2013). Indeed, Brenneis notes that if you you only had transcripts of the
conversation and were not a party to the talk and, more importantly, to the
social life of those talking, you would have no idea what was happening in
the conversations. Additionally, there is a discourse marker that is
repeatedly used "bole", which means "says." Note that this is just a
generic metapragmatic reportative and no indication is given with regard to
WHO says (or even the specifics of WHAT exactly was said) just a narration
of events that were "said" to have happened. This is about as restricted as
a code can get.
Yet, with regard to the context of this kind of talk, these "restrictions"
of the code are precisely the point of this form of talk. They are highly
functional and accomplish at least two things. First, they afford the
speakers a certain amount of plausible deniability in the potentially
profaning act (for object and for speaker...) of gossip. By poetically
punctuating their speech with "says" without indicating who says (and
certainly not the speaker who "says" this!), they remove themselves from
the role of author or principal of the talk and all the responsibility that
comes authoring gossip. Second, the use of "says" creates a sense in which
the speaker is just reporting what is common knowledge in the community
(and, of course, gossip always both is and isn't common knowledge).
So, the point here is that the restricted code is entirely appropriate
(even essential) in this context. To speak otherwise would be foolish.
A bit too elaborate?
On Wed, Jul 8, 2015 at 2:36 AM, David Kellogg <firstname.lastname@example.org> wrote:
> I guess I think that "cooperation", where there is strong, well classified
> division of labor, is external, extra-mental, because the decision making
> function is not internalized by the child yet. But "collaboration",
> ideally, represents a moment where each child has internalized the
> "decision taker". But of course there's more to it than that--"cooperation"
> seems to be associated with Bernstein's elaborated code, and
> "collaboration" with the restricted one.
> Basil Bernstein was a working class kid himself, and he had a strong sense
> that he and other working class kids were at a strong LINGUISTIC
> disadvantage in school. It was as if the working class kids were attending
> school in a foreign language, while the middle class kids could just use
> the language that they used at home. But the vocabulary and a lot of the
> grammar really looked the same. So it wasn't until he met Michael Halliday
> that it became possible to describe some of the big SEMANTIC differences,
> which Bernstein described as differences in "coding orientation". If you
> are part of a social group that is mostly composed of identical,
> interchangeable units (that is laboring "collaborators" and not operating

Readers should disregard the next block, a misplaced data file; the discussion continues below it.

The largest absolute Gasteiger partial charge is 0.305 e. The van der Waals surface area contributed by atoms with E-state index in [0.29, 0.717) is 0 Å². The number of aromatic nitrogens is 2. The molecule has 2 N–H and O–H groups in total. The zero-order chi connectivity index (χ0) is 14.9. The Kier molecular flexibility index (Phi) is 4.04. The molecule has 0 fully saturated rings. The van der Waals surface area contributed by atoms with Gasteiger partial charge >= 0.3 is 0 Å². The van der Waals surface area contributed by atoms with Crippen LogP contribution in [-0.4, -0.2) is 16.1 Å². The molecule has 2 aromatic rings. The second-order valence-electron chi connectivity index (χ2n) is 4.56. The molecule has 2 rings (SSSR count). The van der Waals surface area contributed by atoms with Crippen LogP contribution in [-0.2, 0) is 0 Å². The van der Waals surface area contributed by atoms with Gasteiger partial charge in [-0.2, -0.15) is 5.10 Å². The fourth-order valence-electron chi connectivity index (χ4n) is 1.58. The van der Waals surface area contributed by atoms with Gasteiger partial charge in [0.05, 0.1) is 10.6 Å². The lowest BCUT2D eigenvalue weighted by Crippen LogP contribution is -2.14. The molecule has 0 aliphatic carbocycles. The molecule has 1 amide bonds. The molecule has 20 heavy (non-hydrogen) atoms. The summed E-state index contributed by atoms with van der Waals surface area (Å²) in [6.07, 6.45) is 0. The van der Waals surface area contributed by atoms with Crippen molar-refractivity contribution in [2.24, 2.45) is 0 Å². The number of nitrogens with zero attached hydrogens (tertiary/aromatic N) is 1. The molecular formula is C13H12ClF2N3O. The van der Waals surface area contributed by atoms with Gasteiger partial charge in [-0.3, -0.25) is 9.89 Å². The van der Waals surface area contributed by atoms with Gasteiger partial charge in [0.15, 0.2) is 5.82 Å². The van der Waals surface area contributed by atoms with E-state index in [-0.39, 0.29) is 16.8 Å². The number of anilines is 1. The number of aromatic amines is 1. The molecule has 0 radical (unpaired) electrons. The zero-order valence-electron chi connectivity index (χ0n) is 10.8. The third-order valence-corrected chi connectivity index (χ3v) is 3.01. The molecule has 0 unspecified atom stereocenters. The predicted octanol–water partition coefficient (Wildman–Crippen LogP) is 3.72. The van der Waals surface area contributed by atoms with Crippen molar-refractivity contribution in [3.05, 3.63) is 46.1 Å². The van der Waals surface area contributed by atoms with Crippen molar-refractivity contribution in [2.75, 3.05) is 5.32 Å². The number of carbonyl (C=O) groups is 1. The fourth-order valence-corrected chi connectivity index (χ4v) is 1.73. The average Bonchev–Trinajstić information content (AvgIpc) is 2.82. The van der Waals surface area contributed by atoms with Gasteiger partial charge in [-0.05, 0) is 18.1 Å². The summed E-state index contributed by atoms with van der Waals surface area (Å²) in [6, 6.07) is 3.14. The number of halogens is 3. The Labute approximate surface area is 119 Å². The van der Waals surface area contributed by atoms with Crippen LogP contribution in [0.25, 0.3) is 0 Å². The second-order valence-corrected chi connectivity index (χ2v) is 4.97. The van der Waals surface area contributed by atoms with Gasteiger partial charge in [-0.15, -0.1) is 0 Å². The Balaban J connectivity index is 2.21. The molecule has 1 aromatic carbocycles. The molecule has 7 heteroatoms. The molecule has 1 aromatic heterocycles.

> "cooperators") then you have certain linguistic tendencies:
> a) Encoding circumstances that are "here" and "now" (that is, talking about
> things that we can all see).
> b) Encoding participants that are either the speaker or hearer or very
> similar to the speaker and hearer (that is, talking about "me and you" or
> talking about others who are just like us).
> c) Encoding material processes and mental processes rather than relational
> or existential ones (that is, using lots of concrete actions rather than
> abstract relations, lots more verbs like "make up" than verbs like
> d) More use of "the", "this", "that", "there", "then", and "thus". Less
> complex noun phrases.
> e) More use of the direct and factual. Less use of the hypothetical and
> Bernstein called this collaborative orientation a "restricted" code,
> because it is a subset of the "elaborated code" that people use when they
> talk about things that are not in the visual purview, people who are not
> part of our world, abstract relations rather than concrete actions, and
> hypothetical and conditional worlds as well as the real one.
> Last week I pointed out the difference between:
> "Brother Barack" (assumes that we are all equal, interchangeable,
> "President Obama" (assumes that we are all individuated, noninterchangeable
> Consider the following two talks that Obama gave after the Charleston
> shootings, and you will see the difference:
> In the first one, we hear the voice of "Brother Barack", while in the
> second you can hear "President Obama". Brother Barack speaks a restricted
> code--even his poetic language, e.g. "they believed in things unseen"
> avoids conditionals and hypotheticals, and draws heavily on concrete and
> graphic language. But President Obama uses a lot more modulation, a lot
> more hypothetical orientation.
> You won't be surprised to learn that Ruqaiya was very interested in
> Vygotsky and Luria. She thought that Vygotsky was too focused on word
> meanings (the difference between restricted and elaborated codes goes WELL
> beyond "everyday" and "academic" words). She also thought that Luria's work
> with Uzbek peasants and Uzbek school teachers showed different coding
> orientations, and not different vocabularies.
> I think there are really TWO ways of approaching the problem of coding
> a) We can try to make the home language more like school language. That is,
> use the language of "cooperation" and not collaboration at home. This was